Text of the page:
How is PFPS treated?
Tre treatment of PFPS depends on the severity of the symptoms. In many cases, PFPS will improve with some simple at home treatment:
Activity changes – stop doing the activities that make the knee hurt until pain has resolved. This may mean changing the training routine or switching to low-impact activities such as riding a stationary bike or swimming.
The RICE method – RICE stands for rest, ice, compression, and elevation.
- Rest – avoid putting weight on the painful knee
- Ice – use ice packs for 20 minutes at a time, several times a day. Remember not to apply the ice directly on the skin
- Compression – to prevent additional swelling, lightly wrap the knee in an elastic bandage. Make sure the bandage doesn’t cause additional pain
- Elevation – as often as possible, rest with your knee raised up higher than your heart.
Medication – non-steroidal anti-inflammatory drugs such as ibuprofen can help reduce swelling and relieve pain.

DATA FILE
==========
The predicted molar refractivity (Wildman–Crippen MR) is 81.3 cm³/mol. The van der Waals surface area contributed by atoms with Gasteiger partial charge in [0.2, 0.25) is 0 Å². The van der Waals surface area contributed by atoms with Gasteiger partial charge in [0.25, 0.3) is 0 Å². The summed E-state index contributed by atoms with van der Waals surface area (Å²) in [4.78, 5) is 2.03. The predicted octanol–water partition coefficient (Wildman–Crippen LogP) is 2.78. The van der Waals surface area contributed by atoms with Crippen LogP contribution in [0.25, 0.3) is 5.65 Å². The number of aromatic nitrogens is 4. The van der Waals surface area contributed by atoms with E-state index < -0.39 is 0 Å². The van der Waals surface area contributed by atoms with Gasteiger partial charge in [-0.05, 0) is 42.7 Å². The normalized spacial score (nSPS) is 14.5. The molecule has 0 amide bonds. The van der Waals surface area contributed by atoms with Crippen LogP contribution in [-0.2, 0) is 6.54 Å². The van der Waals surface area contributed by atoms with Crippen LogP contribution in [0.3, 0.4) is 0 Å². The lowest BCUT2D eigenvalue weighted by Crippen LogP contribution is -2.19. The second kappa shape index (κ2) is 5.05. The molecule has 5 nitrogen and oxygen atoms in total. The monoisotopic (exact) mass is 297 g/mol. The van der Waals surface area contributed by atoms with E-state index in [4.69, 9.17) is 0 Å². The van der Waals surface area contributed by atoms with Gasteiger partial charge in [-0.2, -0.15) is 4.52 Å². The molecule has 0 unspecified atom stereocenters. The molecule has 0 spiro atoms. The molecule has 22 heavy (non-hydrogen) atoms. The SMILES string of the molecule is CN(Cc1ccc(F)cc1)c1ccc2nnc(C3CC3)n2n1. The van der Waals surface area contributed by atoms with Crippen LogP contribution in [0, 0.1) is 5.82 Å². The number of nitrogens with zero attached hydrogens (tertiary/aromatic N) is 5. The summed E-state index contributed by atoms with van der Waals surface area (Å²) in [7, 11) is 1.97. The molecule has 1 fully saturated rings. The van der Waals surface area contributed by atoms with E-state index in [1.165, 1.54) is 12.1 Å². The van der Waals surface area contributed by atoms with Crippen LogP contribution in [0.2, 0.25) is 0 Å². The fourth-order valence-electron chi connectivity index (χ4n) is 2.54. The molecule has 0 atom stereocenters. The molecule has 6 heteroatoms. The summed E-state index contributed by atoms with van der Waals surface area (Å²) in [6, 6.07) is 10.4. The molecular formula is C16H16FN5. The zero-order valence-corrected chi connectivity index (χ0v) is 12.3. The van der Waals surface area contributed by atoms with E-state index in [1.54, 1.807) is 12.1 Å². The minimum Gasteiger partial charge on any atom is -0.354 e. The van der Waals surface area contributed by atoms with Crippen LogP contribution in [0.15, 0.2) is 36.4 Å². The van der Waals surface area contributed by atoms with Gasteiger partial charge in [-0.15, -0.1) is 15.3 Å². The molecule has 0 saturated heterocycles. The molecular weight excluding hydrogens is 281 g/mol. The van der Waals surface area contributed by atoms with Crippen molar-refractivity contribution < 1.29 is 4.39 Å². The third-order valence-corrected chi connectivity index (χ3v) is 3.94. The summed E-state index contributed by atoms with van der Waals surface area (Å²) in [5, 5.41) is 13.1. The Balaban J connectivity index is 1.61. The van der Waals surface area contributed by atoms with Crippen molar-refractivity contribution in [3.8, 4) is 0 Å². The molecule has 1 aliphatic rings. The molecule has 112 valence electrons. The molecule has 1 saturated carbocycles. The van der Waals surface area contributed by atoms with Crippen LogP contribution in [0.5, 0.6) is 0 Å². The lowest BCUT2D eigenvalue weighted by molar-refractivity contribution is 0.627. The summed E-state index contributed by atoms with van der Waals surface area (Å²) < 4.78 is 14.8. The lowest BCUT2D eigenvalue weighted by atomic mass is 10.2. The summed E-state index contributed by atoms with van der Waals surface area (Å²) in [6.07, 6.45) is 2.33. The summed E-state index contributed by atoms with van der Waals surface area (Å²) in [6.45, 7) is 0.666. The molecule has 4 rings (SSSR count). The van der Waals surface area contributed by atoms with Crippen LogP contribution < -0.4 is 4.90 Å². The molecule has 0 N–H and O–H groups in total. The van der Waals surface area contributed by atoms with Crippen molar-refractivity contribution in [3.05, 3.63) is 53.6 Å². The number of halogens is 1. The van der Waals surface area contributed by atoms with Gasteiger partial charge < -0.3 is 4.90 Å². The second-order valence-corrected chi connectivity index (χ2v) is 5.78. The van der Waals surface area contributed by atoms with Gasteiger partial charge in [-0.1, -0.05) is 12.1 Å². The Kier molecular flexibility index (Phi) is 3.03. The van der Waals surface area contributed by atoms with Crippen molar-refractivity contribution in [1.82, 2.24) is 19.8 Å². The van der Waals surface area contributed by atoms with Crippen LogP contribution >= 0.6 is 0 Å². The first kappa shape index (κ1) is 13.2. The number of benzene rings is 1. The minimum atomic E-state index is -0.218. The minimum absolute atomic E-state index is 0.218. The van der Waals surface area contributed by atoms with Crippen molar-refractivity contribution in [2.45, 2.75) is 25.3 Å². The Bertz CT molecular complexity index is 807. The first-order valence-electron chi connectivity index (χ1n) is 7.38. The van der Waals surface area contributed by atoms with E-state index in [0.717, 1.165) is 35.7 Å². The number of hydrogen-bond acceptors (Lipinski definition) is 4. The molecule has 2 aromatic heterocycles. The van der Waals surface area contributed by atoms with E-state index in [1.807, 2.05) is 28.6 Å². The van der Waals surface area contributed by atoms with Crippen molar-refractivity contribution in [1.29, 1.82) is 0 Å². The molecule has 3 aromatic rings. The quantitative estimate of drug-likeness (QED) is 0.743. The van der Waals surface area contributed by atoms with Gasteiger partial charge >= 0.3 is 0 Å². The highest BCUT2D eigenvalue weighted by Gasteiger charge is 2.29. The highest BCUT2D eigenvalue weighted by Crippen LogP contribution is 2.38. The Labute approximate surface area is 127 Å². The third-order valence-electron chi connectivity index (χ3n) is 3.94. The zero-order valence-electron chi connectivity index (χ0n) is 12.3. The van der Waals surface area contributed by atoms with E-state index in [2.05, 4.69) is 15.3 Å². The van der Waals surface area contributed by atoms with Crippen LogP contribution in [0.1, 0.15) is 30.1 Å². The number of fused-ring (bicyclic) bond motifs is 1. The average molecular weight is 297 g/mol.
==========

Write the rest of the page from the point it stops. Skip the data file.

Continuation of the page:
The management of a patient with patellofemoral pain syndrome requires a holistic approach. Podiatry looks to address the underlying cause for the pain and uses modalities such as manual therapy, taping, targeted exercise, orthotics, and advice around activity modification. Recovery may take 6-8 weeks depending on a variety of lifestyle factors and the underlying cause for your specific pain.
Physical therapy – specific exercises will help you improve range of motion, strength, and endurance. It is especially important to focus on strengthening and stretching your quadriceps since these muscles are the main stabilizers of the kneecap.
Orthotics – shoe inserts can help align and stabilize your foot and ankle, taking stress off your lower leg and helping to correct your biomechanics.